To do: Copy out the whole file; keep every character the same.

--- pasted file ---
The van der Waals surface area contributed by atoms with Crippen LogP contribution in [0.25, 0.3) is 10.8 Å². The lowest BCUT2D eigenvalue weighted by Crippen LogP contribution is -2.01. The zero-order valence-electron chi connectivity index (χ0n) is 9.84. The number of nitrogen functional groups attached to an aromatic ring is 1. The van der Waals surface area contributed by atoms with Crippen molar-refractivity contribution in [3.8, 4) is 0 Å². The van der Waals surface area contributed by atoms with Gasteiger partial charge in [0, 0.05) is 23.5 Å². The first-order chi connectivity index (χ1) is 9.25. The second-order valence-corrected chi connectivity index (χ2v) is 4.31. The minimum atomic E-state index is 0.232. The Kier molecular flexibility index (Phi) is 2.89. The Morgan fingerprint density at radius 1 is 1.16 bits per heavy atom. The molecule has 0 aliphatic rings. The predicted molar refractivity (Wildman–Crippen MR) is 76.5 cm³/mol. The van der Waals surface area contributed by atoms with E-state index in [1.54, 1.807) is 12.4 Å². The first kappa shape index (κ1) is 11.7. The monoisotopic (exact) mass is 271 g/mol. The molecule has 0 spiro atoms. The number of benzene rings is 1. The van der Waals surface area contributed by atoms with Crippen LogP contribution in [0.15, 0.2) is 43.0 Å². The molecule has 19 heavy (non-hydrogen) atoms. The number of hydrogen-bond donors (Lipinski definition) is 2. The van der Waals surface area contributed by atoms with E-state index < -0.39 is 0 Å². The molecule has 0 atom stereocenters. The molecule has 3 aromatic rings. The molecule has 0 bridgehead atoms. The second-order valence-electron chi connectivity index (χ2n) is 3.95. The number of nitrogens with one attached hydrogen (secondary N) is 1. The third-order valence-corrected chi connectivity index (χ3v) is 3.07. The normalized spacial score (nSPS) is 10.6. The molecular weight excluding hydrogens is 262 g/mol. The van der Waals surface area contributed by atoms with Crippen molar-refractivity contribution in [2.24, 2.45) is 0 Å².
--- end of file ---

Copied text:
The van der Waals surface area contributed by atoms with Crippen LogP contribution in [0.25, 0.3) is 10.8 Å². The lowest BCUT2D eigenvalue weighted by Crippen LogP contribution is -2.01. The zero-order valence-electron chi connectivity index (χ0n) is 9.84. The number of nitrogen functional groups attached to an aromatic ring is 1. The van der Waals surface area contributed by atoms with Crippen molar-refractivity contribution in [3.8, 4) is 0 Å². The van der Waals surface area contributed by atoms with Gasteiger partial charge in [0, 0.05) is 23.5 Å². The first-order chi connectivity index (χ1) is 9.25. The second-order valence-corrected chi connectivity index (χ2v) is 4.31. The minimum atomic E-state index is 0.232. The Kier molecular flexibility index (Phi) is 2.89. The Morgan fingerprint density at radius 1 is 1.16 bits per heavy atom. The molecule has 0 aliphatic rings. The predicted molar refractivity (Wildman–Crippen MR) is 76.5 cm³/mol. The van der Waals surface area contributed by atoms with E-state index in [1.54, 1.807) is 12.4 Å². The first kappa shape index (κ1) is 11.7. The monoisotopic (exact) mass is 271 g/mol. The molecule has 0 spiro atoms. The number of benzene rings is 1. The van der Waals surface area contributed by atoms with Crippen LogP contribution in [0.15, 0.2) is 43.0 Å². The molecule has 19 heavy (non-hydrogen) atoms. The number of hydrogen-bond donors (Lipinski definition) is 2. The van der Waals surface area contributed by atoms with E-state index < -0.39 is 0 Å². The molecule has 0 atom stereocenters. The molecule has 3 aromatic rings. The molecule has 0 bridgehead atoms. The second-order valence-electron chi connectivity index (χ2n) is 3.95. The number of nitrogens with one attached hydrogen (secondary N) is 1. The third-order valence-corrected chi connectivity index (χ3v) is 3.07. The normalized spacial score (nSPS) is 10.6. The molecular weight excluding hydrogens is 262 g/mol. The van der Waals surface area contributed by atoms with Crippen molar-refractivity contribution in [2.24, 2.45) is 0 Å².